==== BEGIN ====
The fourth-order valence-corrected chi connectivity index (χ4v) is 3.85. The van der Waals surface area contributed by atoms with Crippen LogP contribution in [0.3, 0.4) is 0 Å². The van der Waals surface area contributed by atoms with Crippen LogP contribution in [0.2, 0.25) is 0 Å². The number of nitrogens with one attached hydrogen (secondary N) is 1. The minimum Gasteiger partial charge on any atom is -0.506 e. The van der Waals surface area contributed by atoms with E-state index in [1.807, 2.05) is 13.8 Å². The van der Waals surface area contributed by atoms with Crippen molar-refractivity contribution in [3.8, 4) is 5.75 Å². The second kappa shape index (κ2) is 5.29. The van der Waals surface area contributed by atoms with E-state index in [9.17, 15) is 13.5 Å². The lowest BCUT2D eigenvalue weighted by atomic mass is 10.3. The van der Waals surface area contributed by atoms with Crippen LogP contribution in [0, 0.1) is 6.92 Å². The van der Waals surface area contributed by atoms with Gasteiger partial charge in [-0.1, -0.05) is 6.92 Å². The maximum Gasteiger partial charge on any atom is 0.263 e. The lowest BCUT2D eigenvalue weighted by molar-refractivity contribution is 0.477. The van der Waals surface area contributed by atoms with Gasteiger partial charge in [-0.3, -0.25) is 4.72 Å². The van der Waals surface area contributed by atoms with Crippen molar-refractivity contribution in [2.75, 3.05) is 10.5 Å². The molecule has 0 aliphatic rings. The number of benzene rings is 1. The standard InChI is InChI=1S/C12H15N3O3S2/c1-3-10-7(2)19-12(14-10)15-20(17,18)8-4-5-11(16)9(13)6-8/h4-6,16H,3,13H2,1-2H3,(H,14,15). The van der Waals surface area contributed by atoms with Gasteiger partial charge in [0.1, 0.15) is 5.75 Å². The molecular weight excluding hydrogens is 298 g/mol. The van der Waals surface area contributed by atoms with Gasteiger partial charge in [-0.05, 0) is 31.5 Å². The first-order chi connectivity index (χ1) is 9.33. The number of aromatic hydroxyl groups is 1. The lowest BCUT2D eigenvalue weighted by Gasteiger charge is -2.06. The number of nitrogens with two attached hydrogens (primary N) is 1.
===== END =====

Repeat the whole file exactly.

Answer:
The fourth-order valence-corrected chi connectivity index (χ4v) is 3.85. The van der Waals surface area contributed by atoms with Crippen LogP contribution in [0.3, 0.4) is 0 Å². The van der Waals surface area contributed by atoms with Crippen LogP contribution in [0.2, 0.25) is 0 Å². The number of nitrogens with one attached hydrogen (secondary N) is 1. The minimum Gasteiger partial charge on any atom is -0.506 e. The van der Waals surface area contributed by atoms with E-state index in [1.807, 2.05) is 13.8 Å². The van der Waals surface area contributed by atoms with Crippen molar-refractivity contribution in [3.8, 4) is 5.75 Å². The second kappa shape index (κ2) is 5.29. The van der Waals surface area contributed by atoms with E-state index in [9.17, 15) is 13.5 Å². The lowest BCUT2D eigenvalue weighted by atomic mass is 10.3. The van der Waals surface area contributed by atoms with Crippen LogP contribution in [0, 0.1) is 6.92 Å². The van der Waals surface area contributed by atoms with Gasteiger partial charge in [-0.1, -0.05) is 6.92 Å². The maximum Gasteiger partial charge on any atom is 0.263 e. The lowest BCUT2D eigenvalue weighted by molar-refractivity contribution is 0.477. The van der Waals surface area contributed by atoms with Gasteiger partial charge in [-0.3, -0.25) is 4.72 Å². The van der Waals surface area contributed by atoms with Crippen molar-refractivity contribution in [2.75, 3.05) is 10.5 Å². The molecule has 0 aliphatic rings. The number of benzene rings is 1. The standard InChI is InChI=1S/C12H15N3O3S2/c1-3-10-7(2)19-12(14-10)15-20(17,18)8-4-5-11(16)9(13)6-8/h4-6,16H,3,13H2,1-2H3,(H,14,15). The van der Waals surface area contributed by atoms with Gasteiger partial charge in [0.1, 0.15) is 5.75 Å². The molecular weight excluding hydrogens is 298 g/mol. The van der Waals surface area contributed by atoms with Gasteiger partial charge in [-0.05, 0) is 31.5 Å². The first-order chi connectivity index (χ1) is 9.33. The number of aromatic hydroxyl groups is 1. The lowest BCUT2D eigenvalue weighted by Gasteiger charge is -2.06. The number of nitrogens with two attached hydrogens (primary N) is 1.